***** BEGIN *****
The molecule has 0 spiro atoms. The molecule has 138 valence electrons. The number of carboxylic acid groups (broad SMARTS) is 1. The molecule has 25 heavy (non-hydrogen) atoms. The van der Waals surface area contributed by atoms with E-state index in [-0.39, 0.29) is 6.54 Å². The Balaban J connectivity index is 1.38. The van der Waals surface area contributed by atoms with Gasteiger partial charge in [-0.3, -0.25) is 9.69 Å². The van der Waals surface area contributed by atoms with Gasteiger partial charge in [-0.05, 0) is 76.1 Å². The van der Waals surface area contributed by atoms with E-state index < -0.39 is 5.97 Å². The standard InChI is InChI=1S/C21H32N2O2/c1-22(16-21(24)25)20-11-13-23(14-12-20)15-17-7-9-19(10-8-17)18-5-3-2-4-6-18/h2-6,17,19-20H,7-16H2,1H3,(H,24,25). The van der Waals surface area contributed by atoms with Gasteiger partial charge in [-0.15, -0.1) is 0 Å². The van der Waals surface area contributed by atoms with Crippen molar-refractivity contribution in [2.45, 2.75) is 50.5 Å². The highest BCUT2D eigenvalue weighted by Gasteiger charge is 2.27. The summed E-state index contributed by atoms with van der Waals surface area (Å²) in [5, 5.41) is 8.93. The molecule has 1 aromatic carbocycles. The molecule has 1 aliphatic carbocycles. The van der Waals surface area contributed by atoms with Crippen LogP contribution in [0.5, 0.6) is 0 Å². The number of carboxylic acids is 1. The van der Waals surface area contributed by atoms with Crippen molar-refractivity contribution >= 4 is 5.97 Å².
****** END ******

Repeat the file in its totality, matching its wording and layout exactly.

The molecule has 0 spiro atoms. The molecule has 138 valence electrons. The number of carboxylic acid groups (broad SMARTS) is 1. The molecule has 25 heavy (non-hydrogen) atoms. The van der Waals surface area contributed by atoms with E-state index in [-0.39, 0.29) is 6.54 Å². The Balaban J connectivity index is 1.38. The van der Waals surface area contributed by atoms with Gasteiger partial charge in [-0.3, -0.25) is 9.69 Å². The van der Waals surface area contributed by atoms with Gasteiger partial charge in [-0.05, 0) is 76.1 Å². The van der Waals surface area contributed by atoms with E-state index < -0.39 is 5.97 Å². The standard InChI is InChI=1S/C21H32N2O2/c1-22(16-21(24)25)20-11-13-23(14-12-20)15-17-7-9-19(10-8-17)18-5-3-2-4-6-18/h2-6,17,19-20H,7-16H2,1H3,(H,24,25). The van der Waals surface area contributed by atoms with Gasteiger partial charge in [-0.15, -0.1) is 0 Å². The van der Waals surface area contributed by atoms with Crippen molar-refractivity contribution in [2.45, 2.75) is 50.5 Å². The highest BCUT2D eigenvalue weighted by Gasteiger charge is 2.27. The summed E-state index contributed by atoms with van der Waals surface area (Å²) in [5, 5.41) is 8.93. The molecule has 1 aromatic carbocycles. The molecule has 1 aliphatic carbocycles. The van der Waals surface area contributed by atoms with Crippen LogP contribution in [0.5, 0.6) is 0 Å². The number of carboxylic acids is 1. The van der Waals surface area contributed by atoms with Crippen molar-refractivity contribution >= 4 is 5.97 Å².